Once you divest yourself of the view that there has to be a connection, it should become somewhat easier to see that there’s no difference either meaning-wise or truth-value-wise between the sentence ‘If Fido wrote the Iliad then the Moon is made of pink fluff ’ and the sentence ‘Fido wrote the Iliad only if the Moon is made of pink fluff ’. Each of these sentences has the exact same meaning as the sentence ‘It is not the case both that Fido wrote the Iliad and that the Moon is not made of pink fluff ’. Now, since this sentence is true—Fido did not write the Iliad—each of the two former sentences is true as well. And once you see that, it should become easy-ish to see that there’s no difference truth-value-wise between the sentence ‘If you work hard next semester then you’ll pass’ and the sentence ‘You’ll work hard next semester only if you’ll pass’. They both mean that it’s not the case that you’ll work hard and yet that you won’t pass.

Lande NP, Classical logic and its rabbit-holes: A first course (Hackett Publishing 2013), pages 53-5.

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    $\begingroup$ Is this long quotation from Lande the same one you make your students read every year? If so, there's your problem. Besides being very long, it overcomplicates the whole issue, in my opinion. $\endgroup$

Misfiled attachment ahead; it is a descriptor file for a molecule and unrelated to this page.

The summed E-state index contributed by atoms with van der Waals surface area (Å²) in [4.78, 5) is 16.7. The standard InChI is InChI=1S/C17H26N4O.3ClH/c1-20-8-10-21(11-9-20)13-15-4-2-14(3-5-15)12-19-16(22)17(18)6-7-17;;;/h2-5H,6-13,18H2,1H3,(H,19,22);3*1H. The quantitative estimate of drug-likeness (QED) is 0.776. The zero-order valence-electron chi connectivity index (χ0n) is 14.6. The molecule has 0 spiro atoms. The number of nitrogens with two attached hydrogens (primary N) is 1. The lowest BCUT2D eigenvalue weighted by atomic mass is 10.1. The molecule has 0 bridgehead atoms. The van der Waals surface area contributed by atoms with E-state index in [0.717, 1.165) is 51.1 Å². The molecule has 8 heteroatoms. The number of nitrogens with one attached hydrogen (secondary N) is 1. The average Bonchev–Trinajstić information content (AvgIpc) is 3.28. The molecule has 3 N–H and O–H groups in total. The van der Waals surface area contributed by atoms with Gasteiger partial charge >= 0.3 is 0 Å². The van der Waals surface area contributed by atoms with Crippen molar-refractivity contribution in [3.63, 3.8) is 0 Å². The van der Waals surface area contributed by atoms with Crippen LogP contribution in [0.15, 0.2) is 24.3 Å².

– user22788
    Commented Nov 6, 2023 at 0:43
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    $\begingroup$ @user1110341 People don't learn by having a long quote read to them either. Here's a frame challenge: don't use the phrasing "only if" in class ever! As a professional mathematician, I would never use this phrasing when communicating mathematics (and indeed every time I see it, I have to reconstruct what it's equvialent to anew—it is a very unnatural phrasing). Why teach students something that isn't actually used in practice and is just confusing? $\endgroup$ Commented Nov 6, 2023 at 8:36
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    $\begingroup$ I have a degree in mathematics (perhaps a bit dated), and considerable experience with formal logic. The terminology "P only if Q" is unfamiliar to me in formal context, however, and I understand the sense you are using only from your assertion that it is equivalent to "if P then Q". My natural English reading of the former comes out closer to "P if and only if Q", which of course is not equivalent to "if P then Q". $\endgroup$ Commented Nov 7, 2023 at 17:51
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    $\begingroup$ It’s really good that you want to improve how you teach this topic. You might look into the Socratic method for a challenging topic like this. And use copious examples. Avoid reading long quotes or simple dictating. Intuition comes from seeing patterns, building hypotheses, testing and refining them. You need to give your students the opportunity to do this with this material (and if you aren’t already, with other material too). $\endgroup$
    – bob
    Commented Nov 8, 2023 at 0:18